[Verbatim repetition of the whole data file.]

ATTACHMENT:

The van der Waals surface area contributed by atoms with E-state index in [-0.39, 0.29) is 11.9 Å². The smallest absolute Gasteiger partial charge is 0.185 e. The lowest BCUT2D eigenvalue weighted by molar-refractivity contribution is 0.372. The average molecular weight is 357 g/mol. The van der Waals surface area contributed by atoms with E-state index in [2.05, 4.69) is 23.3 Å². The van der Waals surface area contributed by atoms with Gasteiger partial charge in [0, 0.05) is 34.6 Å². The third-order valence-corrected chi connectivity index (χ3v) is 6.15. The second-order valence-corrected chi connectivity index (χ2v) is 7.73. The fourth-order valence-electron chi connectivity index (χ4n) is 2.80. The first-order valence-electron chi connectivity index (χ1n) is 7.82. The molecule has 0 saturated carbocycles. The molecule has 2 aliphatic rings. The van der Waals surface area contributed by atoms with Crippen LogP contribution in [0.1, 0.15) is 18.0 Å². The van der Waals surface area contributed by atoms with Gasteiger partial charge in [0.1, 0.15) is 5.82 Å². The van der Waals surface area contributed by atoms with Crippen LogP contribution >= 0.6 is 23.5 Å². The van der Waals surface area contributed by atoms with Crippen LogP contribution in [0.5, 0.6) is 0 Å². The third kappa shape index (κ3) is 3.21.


The van der Waals surface area contributed by atoms with E-state index in [-0.39, 0.29) is 11.9 Å². The smallest absolute Gasteiger partial charge is 0.185 e. The lowest BCUT2D eigenvalue weighted by molar-refractivity contribution is 0.372. The average molecular weight is 357 g/mol. The van der Waals surface area contributed by atoms with E-state index in [2.05, 4.69) is 23.3 Å². The van der Waals surface area contributed by atoms with Gasteiger partial charge in [0, 0.05) is 34.6 Å². The third-order valence-corrected chi connectivity index (χ3v) is 6.15. The second-order valence-corrected chi connectivity index (χ2v) is 7.73. The fourth-order valence-electron chi connectivity index (χ4n) is 2.80. The first-order valence-electron chi connectivity index (χ1n) is 7.82. The molecule has 0 saturated carbocycles. The molecule has 2 aliphatic rings. The van der Waals surface area contributed by atoms with Crippen LogP contribution in [0.1, 0.15) is 18.0 Å². The van der Waals surface area contributed by atoms with Gasteiger partial charge in [0.1, 0.15) is 5.82 Å². The van der Waals surface area contributed by atoms with Crippen LogP contribution >= 0.6 is 23.5 Å². The van der Waals surface area contributed by atoms with Crippen LogP contribution in [0.5, 0.6) is 0 Å². The third kappa shape index (κ3) is 3.21.